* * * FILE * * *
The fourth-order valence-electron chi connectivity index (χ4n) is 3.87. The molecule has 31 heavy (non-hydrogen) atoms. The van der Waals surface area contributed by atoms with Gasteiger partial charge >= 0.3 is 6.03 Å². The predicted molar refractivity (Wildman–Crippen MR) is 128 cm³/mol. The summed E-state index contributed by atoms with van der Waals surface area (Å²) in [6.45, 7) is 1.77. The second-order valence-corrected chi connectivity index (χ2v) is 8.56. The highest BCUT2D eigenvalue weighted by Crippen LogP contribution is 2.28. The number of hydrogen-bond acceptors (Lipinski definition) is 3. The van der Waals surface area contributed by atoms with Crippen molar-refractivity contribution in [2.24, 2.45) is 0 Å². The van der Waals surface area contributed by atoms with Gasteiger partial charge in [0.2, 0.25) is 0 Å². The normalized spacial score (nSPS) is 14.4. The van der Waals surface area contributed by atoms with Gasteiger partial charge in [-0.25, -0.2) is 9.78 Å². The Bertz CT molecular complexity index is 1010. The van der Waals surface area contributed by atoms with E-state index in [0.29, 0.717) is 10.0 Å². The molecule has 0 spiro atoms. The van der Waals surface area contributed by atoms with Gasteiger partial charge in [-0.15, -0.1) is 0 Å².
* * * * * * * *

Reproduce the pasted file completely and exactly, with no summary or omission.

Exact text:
The fourth-order valence-electron chi connectivity index (χ4n) is 3.87. The molecule has 31 heavy (non-hydrogen) atoms. The van der Waals surface area contributed by atoms with Gasteiger partial charge >= 0.3 is 6.03 Å². The predicted molar refractivity (Wildman–Crippen MR) is 128 cm³/mol. The summed E-state index contributed by atoms with van der Waals surface area (Å²) in [6.45, 7) is 1.77. The second-order valence-corrected chi connectivity index (χ2v) is 8.56. The highest BCUT2D eigenvalue weighted by Crippen LogP contribution is 2.28. The number of hydrogen-bond acceptors (Lipinski definition) is 3. The van der Waals surface area contributed by atoms with Crippen molar-refractivity contribution in [2.24, 2.45) is 0 Å². The van der Waals surface area contributed by atoms with Gasteiger partial charge in [0.2, 0.25) is 0 Å². The normalized spacial score (nSPS) is 14.4. The van der Waals surface area contributed by atoms with Gasteiger partial charge in [-0.25, -0.2) is 9.78 Å². The Bertz CT molecular complexity index is 1010. The van der Waals surface area contributed by atoms with E-state index in [0.29, 0.717) is 10.0 Å². The molecule has 0 spiro atoms. The van der Waals surface area contributed by atoms with Gasteiger partial charge in [-0.15, -0.1) is 0 Å².